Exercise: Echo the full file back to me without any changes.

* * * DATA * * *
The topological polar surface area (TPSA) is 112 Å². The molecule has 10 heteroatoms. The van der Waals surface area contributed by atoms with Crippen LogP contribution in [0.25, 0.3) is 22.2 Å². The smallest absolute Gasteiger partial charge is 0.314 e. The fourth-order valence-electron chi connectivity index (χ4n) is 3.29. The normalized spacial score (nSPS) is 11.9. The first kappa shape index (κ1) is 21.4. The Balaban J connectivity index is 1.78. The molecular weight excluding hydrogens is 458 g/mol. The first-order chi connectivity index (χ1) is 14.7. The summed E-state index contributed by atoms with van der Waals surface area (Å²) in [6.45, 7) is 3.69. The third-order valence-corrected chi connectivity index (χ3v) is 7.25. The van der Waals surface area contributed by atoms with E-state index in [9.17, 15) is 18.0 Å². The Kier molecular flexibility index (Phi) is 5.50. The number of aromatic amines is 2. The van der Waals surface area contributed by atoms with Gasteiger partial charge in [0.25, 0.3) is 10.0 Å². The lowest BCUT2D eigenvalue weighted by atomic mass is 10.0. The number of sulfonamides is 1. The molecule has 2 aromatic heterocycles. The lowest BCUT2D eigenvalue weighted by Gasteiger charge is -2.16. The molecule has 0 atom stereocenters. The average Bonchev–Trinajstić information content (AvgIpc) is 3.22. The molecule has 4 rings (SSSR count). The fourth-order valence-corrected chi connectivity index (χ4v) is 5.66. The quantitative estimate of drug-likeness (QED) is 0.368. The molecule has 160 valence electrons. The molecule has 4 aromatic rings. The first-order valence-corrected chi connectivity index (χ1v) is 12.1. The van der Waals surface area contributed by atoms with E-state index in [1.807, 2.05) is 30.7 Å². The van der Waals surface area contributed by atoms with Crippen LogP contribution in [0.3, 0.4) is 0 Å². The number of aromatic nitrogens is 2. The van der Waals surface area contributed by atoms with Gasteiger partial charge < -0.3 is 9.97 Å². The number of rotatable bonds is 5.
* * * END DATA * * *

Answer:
The topological polar surface area (TPSA) is 112 Å². The molecule has 10 heteroatoms. The van der Waals surface area contributed by atoms with Crippen LogP contribution in [0.25, 0.3) is 22.2 Å². The smallest absolute Gasteiger partial charge is 0.314 e. The fourth-order valence-electron chi connectivity index (χ4n) is 3.29. The normalized spacial score (nSPS) is 11.9. The first kappa shape index (κ1) is 21.4. The Balaban J connectivity index is 1.78. The molecular weight excluding hydrogens is 458 g/mol. The first-order chi connectivity index (χ1) is 14.7. The summed E-state index contributed by atoms with van der Waals surface area (Å²) in [6.45, 7) is 3.69. The third-order valence-corrected chi connectivity index (χ3v) is 7.25. The van der Waals surface area contributed by atoms with E-state index in [9.17, 15) is 18.0 Å². The Kier molecular flexibility index (Phi) is 5.50. The number of aromatic amines is 2. The van der Waals surface area contributed by atoms with Gasteiger partial charge in [0.25, 0.3) is 10.0 Å². The lowest BCUT2D eigenvalue weighted by atomic mass is 10.0. The number of sulfonamides is 1. The molecule has 2 aromatic heterocycles. The lowest BCUT2D eigenvalue weighted by Gasteiger charge is -2.16. The molecule has 0 atom stereocenters. The average Bonchev–Trinajstić information content (AvgIpc) is 3.22. The molecule has 4 rings (SSSR count). The fourth-order valence-corrected chi connectivity index (χ4v) is 5.66. The quantitative estimate of drug-likeness (QED) is 0.368. The molecule has 160 valence electrons. The molecule has 4 aromatic rings. The first-order valence-corrected chi connectivity index (χ1v) is 12.1. The van der Waals surface area contributed by atoms with E-state index in [1.807, 2.05) is 30.7 Å². The van der Waals surface area contributed by atoms with Crippen LogP contribution in [0.3, 0.4) is 0 Å². The number of aromatic nitrogens is 2. The van der Waals surface area contributed by atoms with Gasteiger partial charge < -0.3 is 9.97 Å². The number of rotatable bonds is 5.